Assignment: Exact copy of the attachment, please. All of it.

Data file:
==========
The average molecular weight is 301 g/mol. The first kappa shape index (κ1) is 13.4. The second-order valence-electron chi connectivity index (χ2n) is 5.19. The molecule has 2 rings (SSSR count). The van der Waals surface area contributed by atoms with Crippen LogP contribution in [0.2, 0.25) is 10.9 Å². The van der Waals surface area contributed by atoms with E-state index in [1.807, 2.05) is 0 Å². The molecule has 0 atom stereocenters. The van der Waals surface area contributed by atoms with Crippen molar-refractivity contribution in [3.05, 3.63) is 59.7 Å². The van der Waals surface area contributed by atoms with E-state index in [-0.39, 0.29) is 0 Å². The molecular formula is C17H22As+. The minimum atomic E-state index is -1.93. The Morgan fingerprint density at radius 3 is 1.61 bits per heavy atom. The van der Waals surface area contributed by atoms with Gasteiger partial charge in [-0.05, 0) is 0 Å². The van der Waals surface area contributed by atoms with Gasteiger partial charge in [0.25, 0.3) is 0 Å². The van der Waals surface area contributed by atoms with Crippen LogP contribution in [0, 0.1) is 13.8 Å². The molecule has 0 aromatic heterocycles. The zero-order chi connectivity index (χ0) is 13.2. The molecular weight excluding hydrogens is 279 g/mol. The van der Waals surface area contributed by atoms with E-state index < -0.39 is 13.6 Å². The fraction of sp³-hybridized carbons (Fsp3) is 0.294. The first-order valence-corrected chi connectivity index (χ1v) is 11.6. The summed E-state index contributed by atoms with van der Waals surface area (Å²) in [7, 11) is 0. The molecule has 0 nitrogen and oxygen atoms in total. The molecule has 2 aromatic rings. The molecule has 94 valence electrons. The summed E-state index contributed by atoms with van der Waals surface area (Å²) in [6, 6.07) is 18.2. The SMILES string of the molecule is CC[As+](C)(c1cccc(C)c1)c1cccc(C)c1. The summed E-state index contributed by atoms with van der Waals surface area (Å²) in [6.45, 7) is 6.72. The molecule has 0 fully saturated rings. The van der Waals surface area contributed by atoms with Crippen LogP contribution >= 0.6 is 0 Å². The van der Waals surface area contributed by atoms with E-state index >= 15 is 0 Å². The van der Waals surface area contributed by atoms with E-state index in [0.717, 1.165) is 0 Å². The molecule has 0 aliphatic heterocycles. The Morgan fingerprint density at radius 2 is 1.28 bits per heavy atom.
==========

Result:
The average molecular weight is 301 g/mol. The first kappa shape index (κ1) is 13.4. The second-order valence-electron chi connectivity index (χ2n) is 5.19. The molecule has 2 rings (SSSR count). The van der Waals surface area contributed by atoms with Crippen LogP contribution in [0.2, 0.25) is 10.9 Å². The van der Waals surface area contributed by atoms with E-state index in [1.807, 2.05) is 0 Å². The molecule has 0 atom stereocenters. The van der Waals surface area contributed by atoms with Crippen molar-refractivity contribution in [3.05, 3.63) is 59.7 Å². The van der Waals surface area contributed by atoms with E-state index in [-0.39, 0.29) is 0 Å². The molecular formula is C17H22As+. The minimum atomic E-state index is -1.93. The Morgan fingerprint density at radius 3 is 1.61 bits per heavy atom. The van der Waals surface area contributed by atoms with Gasteiger partial charge in [-0.05, 0) is 0 Å². The van der Waals surface area contributed by atoms with Gasteiger partial charge in [0.25, 0.3) is 0 Å². The van der Waals surface area contributed by atoms with Crippen LogP contribution in [0, 0.1) is 13.8 Å². The molecule has 0 aromatic heterocycles. The zero-order chi connectivity index (χ0) is 13.2. The molecular weight excluding hydrogens is 279 g/mol. The van der Waals surface area contributed by atoms with E-state index < -0.39 is 13.6 Å². The fraction of sp³-hybridized carbons (Fsp3) is 0.294. The first-order valence-corrected chi connectivity index (χ1v) is 11.6. The summed E-state index contributed by atoms with van der Waals surface area (Å²) in [7, 11) is 0. The molecule has 0 nitrogen and oxygen atoms in total. The molecule has 2 aromatic rings. The molecule has 94 valence electrons. The summed E-state index contributed by atoms with van der Waals surface area (Å²) in [6, 6.07) is 18.2. The SMILES string of the molecule is CC[As+](C)(c1cccc(C)c1)c1cccc(C)c1. The summed E-state index contributed by atoms with van der Waals surface area (Å²) in [6.45, 7) is 6.72. The molecule has 0 fully saturated rings. The van der Waals surface area contributed by atoms with Crippen LogP contribution >= 0.6 is 0 Å². The van der Waals surface area contributed by atoms with E-state index >= 15 is 0 Å². The van der Waals surface area contributed by atoms with E-state index in [0.717, 1.165) is 0 Å². The molecule has 0 aliphatic heterocycles. The Morgan fingerprint density at radius 2 is 1.28 bits per heavy atom.